Returning to LUNA, I struggled to find solid footing and keep my balance. To keep her off the rocks I stepped into the water and waded out to her. The muddy bottom was every bit as slippery as the island and I lurched aboard. My momentum carried LUNA across the little cove into a web of overhanging branches that scraped across her deck like fingernails on a blackboard. She surely must have wondered who this lumbering oaf was who had dropped so heavily into the cockpit. I coiled the painter and pushed off the bottom with an oar until I was clear of the tangle.

LUNA and I enjoyed each other’s company best while rowing together.

I rowed away from the island into the middle of the lake and sat with my hands resting on the oar handles. I had hoped that spending a night aboard LUNA would rekindle how I’d felt during that winter cruise 36 years ago. It was a voyage unburdened by purpose and free from the gravity of land—a voyage to a goal so distant that it lacked all urgency. There was just LUNA and me, together in each fleeting moment. My efforts to recapture that feeling weren’t being thwarted by LUNA. What I had more truly been trying to reconnect with was my youth, and I was only making myself painfully aware of my age. Nothing about LUNA had changed, but I was not at all the same person.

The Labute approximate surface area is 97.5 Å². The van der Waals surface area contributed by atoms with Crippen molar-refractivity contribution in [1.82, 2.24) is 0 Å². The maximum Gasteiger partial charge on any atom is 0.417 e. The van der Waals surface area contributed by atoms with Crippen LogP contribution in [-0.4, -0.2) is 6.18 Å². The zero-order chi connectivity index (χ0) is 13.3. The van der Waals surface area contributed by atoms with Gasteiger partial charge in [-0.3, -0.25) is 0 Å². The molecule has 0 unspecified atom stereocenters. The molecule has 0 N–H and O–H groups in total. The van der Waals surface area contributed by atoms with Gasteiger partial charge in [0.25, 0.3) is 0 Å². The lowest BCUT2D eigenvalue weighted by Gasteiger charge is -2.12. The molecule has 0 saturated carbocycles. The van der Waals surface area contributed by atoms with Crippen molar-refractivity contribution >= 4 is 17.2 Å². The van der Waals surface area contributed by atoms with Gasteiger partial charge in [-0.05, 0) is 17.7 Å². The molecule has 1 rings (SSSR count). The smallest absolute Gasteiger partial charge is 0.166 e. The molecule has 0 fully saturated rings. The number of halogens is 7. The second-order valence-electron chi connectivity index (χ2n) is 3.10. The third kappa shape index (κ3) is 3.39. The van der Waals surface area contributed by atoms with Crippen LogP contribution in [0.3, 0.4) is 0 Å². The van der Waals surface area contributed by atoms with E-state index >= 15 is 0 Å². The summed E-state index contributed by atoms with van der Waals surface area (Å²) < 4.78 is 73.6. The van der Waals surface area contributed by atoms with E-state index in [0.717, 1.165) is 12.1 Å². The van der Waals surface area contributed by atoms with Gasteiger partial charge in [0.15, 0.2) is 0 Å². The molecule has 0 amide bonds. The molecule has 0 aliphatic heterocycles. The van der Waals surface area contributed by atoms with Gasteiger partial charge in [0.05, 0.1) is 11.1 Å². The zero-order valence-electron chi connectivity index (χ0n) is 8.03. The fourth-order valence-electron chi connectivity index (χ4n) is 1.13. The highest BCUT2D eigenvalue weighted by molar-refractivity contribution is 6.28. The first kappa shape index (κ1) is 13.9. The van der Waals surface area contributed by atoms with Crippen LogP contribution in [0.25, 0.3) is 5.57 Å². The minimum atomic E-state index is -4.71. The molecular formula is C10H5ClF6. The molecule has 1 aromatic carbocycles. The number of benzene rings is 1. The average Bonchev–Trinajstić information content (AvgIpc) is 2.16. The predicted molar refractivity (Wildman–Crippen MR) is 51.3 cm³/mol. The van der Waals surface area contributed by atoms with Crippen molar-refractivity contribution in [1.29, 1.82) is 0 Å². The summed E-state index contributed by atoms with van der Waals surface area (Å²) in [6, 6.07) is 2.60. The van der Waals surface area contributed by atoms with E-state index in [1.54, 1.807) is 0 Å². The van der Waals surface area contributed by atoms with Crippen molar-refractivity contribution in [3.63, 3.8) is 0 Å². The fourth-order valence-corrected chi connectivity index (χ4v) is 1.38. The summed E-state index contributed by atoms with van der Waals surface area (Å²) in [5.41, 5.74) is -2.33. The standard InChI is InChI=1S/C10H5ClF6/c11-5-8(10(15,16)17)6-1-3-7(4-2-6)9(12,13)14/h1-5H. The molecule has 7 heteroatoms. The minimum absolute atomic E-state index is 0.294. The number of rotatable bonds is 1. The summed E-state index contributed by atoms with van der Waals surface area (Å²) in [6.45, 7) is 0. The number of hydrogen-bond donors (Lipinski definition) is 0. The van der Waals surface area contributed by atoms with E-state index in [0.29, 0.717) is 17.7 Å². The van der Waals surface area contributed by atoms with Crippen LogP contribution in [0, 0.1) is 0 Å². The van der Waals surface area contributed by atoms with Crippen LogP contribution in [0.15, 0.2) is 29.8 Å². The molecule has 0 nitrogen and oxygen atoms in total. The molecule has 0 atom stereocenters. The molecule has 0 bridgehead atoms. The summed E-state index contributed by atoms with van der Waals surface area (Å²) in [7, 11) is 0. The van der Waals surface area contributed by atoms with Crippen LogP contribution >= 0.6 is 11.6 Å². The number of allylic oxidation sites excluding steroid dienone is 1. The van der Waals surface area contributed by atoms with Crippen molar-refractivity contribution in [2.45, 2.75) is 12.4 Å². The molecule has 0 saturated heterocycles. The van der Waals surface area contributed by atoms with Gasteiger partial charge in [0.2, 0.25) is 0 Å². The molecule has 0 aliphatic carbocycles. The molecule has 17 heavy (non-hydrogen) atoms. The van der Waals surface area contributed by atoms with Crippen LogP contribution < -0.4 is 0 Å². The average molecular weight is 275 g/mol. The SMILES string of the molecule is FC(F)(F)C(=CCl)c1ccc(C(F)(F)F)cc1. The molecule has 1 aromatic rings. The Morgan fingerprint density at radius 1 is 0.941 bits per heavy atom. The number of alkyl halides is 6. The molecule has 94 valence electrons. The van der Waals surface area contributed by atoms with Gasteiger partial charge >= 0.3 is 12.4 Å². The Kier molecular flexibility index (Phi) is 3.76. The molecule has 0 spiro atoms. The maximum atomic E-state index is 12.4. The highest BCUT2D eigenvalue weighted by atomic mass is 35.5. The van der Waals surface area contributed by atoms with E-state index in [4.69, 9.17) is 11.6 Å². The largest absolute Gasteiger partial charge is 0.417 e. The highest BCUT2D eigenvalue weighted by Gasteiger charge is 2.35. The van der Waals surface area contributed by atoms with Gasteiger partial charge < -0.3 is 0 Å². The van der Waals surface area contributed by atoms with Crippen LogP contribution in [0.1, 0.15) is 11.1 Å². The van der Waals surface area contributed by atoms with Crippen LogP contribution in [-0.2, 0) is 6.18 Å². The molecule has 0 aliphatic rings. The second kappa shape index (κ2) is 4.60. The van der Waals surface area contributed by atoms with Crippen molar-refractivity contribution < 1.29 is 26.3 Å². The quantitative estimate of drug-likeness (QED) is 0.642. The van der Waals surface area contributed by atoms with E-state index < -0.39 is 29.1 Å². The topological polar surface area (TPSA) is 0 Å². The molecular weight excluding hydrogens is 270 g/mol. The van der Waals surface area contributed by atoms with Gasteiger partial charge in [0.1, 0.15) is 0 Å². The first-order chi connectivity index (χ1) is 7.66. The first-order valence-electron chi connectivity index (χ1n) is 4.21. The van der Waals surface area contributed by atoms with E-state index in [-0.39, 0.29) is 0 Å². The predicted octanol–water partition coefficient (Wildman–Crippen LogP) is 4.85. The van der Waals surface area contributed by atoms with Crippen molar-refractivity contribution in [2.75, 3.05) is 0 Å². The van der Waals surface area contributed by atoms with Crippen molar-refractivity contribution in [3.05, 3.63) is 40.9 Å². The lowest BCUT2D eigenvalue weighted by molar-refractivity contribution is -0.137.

I felt the warmth of the afternoon sun on one side of my face and the chill of a feather-light breeze on the other. LUNA made music of the ripples lapping at her hull. When I took to the oars and rowed north, my breath grew deeper and stronger with the rhythm of rowing. I let the feathered blades skim across the water between strokes and felt the water as fully as if it were touching the backs of my hands. LUNA glided across the water with the hiss of water swept under the bow. She had awakened from her long slumber and surged ahead, leaving a champagne trail astern. I’d like to think she recognized me.